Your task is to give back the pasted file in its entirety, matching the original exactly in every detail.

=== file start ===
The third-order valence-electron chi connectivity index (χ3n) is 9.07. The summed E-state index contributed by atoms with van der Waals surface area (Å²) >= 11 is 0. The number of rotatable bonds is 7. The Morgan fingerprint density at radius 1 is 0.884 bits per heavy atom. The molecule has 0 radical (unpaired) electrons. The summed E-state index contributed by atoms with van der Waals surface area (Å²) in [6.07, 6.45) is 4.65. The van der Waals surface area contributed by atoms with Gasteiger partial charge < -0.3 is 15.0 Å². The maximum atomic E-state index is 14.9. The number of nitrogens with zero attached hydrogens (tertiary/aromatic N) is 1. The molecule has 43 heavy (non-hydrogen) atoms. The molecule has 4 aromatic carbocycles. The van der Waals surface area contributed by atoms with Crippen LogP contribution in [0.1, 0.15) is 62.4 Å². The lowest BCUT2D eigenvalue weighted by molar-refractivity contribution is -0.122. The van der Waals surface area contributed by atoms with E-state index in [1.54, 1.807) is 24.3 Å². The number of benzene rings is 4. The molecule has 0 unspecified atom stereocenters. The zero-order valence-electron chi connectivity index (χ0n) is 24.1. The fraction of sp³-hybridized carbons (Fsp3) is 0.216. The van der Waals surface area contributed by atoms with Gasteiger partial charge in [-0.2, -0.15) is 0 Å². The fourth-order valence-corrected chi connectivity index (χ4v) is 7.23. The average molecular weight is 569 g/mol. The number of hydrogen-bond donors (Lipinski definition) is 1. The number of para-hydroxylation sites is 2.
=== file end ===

The third-order valence-electron chi connectivity index (χ3n) is 9.07. The summed E-state index contributed by atoms with van der Waals surface area (Å²) >= 11 is 0. The number of rotatable bonds is 7. The Morgan fingerprint density at radius 1 is 0.884 bits per heavy atom. The molecule has 0 radical (unpaired) electrons. The summed E-state index contributed by atoms with van der Waals surface area (Å²) in [6.07, 6.45) is 4.65. The van der Waals surface area contributed by atoms with Gasteiger partial charge < -0.3 is 15.0 Å². The maximum atomic E-state index is 14.9. The number of nitrogens with zero attached hydrogens (tertiary/aromatic N) is 1. The molecule has 43 heavy (non-hydrogen) atoms. The molecule has 4 aromatic carbocycles. The van der Waals surface area contributed by atoms with Crippen LogP contribution in [0.1, 0.15) is 62.4 Å². The lowest BCUT2D eigenvalue weighted by molar-refractivity contribution is -0.122. The van der Waals surface area contributed by atoms with E-state index in [1.54, 1.807) is 24.3 Å². The number of benzene rings is 4. The molecule has 0 unspecified atom stereocenters. The zero-order valence-electron chi connectivity index (χ0n) is 24.1. The fraction of sp³-hybridized carbons (Fsp3) is 0.216. The van der Waals surface area contributed by atoms with Gasteiger partial charge in [-0.2, -0.15) is 0 Å². The fourth-order valence-corrected chi connectivity index (χ4v) is 7.23. The average molecular weight is 569 g/mol. The number of hydrogen-bond donors (Lipinski definition) is 1. The number of para-hydroxylation sites is 2.